I always have to talk about the time Jae dropped the kennel.  You see, it was one of her first solo rides, 2nd or 3rd, I can't recall exactly.  Mel and I were doing out normal thing - walk, halt, walk, left, etc, while Jae was moving the dog kennel we use for the goats.  He had it on the bucket of the tractor, to make moving it easier, and was just outside the arena.  Then he dropped it.

There was a loud clatter and bang, the sound of chain link springing, and metal slapping against metal.  We were within 20 feet of the 'crash' and I was on a very green horse.

Melody flicked an ear, and just kept working.

From that point on, I knew she would be amazing for someone.  The horses in the barn spooked, the horses in the pens spooked, even the horses in the pasture spooked, but Mel just was focused on her work. 

And so, when a young girl fell in love with her, I didn't think twice about selling her as a kid's horse with "needs more hours".  The owners were knowledgeable horse people that I know and trust.  The child was smitten, and Melody LOVED the attention she was getting.  We got her moved, and I of course kept in touch with her. 

Life happened though, and Mel didn't get all those hours before the kid was ready to ride.  She got fat, she got spoiled, and she still needed some hours.  The child came, started taking lessons on a "packer" and her owners tried to get things in line so they could put those last hours on Mel, but luck just wasn't there.  And then the drought hit, and with it came catastrophe.

One of the past owners of the property Melody lived on had thought it was a great idea to cut off pipe posts, and just bury them.  When the ground dried and the top soil became powder, the sharp edges of the pipe was no longer safely under feet of dirt, but merely just out of sight.  Melody stepped right on it, lacerating her heel bulb and hoof.  Her owner took action, cleaned the wound, and did all of the right things.  I was notified within minutes of the injury, and offered moral support.

But things didn't go well.  The injury got infected, the infection spread to the joint.  For most horses this is a death sentence, and Mel was no different.  We tried all of the treatments the vet could think of, and options were running out.  Mel was brought back to Iron Ridge, where I could change her bandages, and clean/treat her wounds through out the day, but 2 weeks into healing, she was only getting worse.  The vet came out again, and said the one thing no horse owner wants to hear.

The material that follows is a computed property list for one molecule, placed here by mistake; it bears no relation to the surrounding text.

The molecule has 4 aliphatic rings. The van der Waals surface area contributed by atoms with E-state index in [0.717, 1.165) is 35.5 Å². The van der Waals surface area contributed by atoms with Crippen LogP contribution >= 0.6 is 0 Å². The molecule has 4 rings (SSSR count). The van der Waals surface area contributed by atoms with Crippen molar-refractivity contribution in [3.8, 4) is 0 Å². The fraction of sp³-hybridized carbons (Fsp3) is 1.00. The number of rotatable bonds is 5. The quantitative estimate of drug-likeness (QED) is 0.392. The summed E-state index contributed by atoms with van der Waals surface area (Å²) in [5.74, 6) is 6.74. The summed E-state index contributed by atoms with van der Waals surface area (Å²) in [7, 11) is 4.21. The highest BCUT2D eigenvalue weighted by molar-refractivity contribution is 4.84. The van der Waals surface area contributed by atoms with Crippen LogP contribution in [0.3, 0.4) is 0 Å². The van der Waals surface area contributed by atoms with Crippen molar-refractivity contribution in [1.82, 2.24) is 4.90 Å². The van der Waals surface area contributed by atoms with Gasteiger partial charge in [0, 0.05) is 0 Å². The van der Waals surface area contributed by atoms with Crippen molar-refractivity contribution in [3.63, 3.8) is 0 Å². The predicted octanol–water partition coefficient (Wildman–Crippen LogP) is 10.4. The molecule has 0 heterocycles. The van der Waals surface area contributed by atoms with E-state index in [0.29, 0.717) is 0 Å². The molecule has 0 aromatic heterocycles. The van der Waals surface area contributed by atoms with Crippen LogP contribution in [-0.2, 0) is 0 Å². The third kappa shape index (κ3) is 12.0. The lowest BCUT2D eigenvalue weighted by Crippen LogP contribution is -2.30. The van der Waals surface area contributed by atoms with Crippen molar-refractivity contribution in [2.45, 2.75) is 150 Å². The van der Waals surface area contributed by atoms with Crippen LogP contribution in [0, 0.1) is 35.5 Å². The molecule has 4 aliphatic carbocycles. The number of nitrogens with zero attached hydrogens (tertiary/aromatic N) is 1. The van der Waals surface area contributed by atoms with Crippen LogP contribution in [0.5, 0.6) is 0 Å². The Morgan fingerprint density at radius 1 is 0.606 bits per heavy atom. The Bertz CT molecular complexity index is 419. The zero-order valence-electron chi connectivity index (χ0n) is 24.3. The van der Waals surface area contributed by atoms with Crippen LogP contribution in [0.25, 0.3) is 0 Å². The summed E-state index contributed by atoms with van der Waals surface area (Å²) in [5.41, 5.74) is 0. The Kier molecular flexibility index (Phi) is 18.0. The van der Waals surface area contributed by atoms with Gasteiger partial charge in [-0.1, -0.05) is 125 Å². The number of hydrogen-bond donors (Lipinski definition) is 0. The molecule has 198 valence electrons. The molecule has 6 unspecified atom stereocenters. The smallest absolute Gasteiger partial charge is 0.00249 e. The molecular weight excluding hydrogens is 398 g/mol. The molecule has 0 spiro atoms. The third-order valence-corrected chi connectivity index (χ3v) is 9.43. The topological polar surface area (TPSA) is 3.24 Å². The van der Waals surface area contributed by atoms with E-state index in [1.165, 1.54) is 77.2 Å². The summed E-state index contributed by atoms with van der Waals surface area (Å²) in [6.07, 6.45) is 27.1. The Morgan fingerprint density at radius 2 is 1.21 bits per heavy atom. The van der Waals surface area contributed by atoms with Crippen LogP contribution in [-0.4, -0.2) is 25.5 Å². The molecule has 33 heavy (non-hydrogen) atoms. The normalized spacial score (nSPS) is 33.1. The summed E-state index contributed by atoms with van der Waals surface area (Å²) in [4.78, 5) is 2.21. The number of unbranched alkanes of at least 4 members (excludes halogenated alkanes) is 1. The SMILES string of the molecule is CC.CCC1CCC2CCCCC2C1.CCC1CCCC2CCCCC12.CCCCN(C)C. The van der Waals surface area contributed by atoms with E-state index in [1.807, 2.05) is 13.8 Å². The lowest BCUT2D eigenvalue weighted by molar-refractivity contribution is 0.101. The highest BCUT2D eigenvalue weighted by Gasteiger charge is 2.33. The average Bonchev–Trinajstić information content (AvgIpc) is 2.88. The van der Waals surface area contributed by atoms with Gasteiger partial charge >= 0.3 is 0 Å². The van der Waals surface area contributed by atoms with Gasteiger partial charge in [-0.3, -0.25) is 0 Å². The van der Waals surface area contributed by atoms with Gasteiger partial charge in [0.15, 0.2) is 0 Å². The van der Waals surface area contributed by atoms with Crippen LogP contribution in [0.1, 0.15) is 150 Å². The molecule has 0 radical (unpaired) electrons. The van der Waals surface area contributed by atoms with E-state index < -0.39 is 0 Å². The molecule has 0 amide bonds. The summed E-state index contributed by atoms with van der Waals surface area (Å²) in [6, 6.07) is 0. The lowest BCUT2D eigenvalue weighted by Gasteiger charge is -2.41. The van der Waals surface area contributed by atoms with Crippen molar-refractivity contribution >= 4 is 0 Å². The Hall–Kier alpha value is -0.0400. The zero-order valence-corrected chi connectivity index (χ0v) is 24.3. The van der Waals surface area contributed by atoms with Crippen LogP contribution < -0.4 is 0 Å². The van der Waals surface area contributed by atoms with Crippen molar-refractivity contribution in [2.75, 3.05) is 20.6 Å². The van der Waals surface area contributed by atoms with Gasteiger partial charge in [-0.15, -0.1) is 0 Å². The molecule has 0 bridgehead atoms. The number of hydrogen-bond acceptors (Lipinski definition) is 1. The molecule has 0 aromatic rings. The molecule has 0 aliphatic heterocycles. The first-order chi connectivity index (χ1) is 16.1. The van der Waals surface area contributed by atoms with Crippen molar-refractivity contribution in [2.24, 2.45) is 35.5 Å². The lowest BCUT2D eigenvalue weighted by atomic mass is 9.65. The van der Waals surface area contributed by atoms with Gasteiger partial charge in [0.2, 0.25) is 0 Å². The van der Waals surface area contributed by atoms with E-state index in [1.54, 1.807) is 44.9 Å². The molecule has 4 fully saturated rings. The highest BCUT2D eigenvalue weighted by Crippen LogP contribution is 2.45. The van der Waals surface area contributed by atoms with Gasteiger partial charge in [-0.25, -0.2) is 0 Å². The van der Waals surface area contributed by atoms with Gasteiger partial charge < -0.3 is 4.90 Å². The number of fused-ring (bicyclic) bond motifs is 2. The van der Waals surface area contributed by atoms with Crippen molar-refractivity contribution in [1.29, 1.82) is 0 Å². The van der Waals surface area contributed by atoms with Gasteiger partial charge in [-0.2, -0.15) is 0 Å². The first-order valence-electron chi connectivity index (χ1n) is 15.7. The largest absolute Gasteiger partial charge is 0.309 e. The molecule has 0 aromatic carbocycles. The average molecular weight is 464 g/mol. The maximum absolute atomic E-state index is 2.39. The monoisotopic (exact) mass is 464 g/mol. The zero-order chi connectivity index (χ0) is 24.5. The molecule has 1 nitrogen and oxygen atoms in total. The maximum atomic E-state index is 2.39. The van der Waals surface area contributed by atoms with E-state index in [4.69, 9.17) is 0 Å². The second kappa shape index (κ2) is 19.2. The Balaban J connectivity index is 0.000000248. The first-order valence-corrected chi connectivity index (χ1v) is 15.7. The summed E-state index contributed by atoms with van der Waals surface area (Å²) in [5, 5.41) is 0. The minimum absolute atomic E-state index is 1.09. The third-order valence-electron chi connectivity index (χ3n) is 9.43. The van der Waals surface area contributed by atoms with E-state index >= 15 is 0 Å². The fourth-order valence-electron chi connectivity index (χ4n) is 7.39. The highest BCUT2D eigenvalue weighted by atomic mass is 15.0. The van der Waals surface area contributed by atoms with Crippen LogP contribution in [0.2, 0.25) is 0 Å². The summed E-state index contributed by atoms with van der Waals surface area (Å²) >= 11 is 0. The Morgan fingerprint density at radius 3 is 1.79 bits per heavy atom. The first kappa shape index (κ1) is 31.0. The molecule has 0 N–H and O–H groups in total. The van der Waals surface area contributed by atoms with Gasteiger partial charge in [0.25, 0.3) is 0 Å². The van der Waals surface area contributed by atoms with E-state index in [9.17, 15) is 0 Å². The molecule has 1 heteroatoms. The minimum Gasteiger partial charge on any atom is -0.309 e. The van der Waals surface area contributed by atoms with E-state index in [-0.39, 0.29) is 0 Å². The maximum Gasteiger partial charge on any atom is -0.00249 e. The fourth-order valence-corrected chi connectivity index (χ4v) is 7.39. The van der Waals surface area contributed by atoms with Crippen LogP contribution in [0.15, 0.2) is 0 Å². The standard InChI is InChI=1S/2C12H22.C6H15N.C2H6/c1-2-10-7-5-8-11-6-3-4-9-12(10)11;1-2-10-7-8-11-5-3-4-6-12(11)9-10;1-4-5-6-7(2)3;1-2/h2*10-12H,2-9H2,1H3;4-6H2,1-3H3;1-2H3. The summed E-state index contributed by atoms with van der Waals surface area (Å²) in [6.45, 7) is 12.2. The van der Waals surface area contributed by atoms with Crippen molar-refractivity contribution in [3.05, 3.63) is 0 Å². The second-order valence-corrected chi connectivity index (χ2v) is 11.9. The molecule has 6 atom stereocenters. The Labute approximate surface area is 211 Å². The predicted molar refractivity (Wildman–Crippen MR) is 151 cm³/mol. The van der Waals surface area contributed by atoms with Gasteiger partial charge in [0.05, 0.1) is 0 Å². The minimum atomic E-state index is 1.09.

Euthanasia is an option at this point.

 Every one talked, everyone cried, and we couldn't see any way to stop the infection once it had reached the joint.  The appointment was scheduled to give the young girl a chance to say good bye first (but none of us thought a young child should have to see the euthanasia).  That evening, the vet called, and said, "I wonder... would you be willing to try something?  It likely won't work, and could result in needing to put her down, but I have a feeling."

With her euthanasia already scheduled, and the "hopeful" treatment being cheap, we all thought "why not?" and so we tried it.

We used a drawing agent for white line, to try and pull the infection out of the joint capsule.

It worked!

I'm not sure who was more shocked, us or the vet!  She wasn't cured, but the infection was at a point where a surgical procedure could be done with a high chance of success.  I loaded Melody up, hauled her to the clinic, and kissed her nose before saying "good-bye".  The chance of death was still there, and I wanted to be sure I said it while I could.  Who knew what the vet would find when he got in there.

Lucky for us, he found nothing bad.  She was treated, medicated, and put on a litany of antibiotics, and sent home.  The whole time, the only complaint Mel ever made was to wiggle her leg as I performed painful cleanings and bandage changes.  She never kicked out, never walked off, just wiggled, or maybe tried to put her leg back down.

She healed. 

It took over 18 months to do it, but she healed nicely.  Her support hoof had changes to it, and hre injured hoof grew funny.  For months I changed her bandage daily, then every 3 days, then weekly, and finally, she only wore support wraps.  She went from stall rest only to light turn out, to in hand work, to full pasture rest.  her hooves grew, her muscles atrophied and rebuilt, and she healed.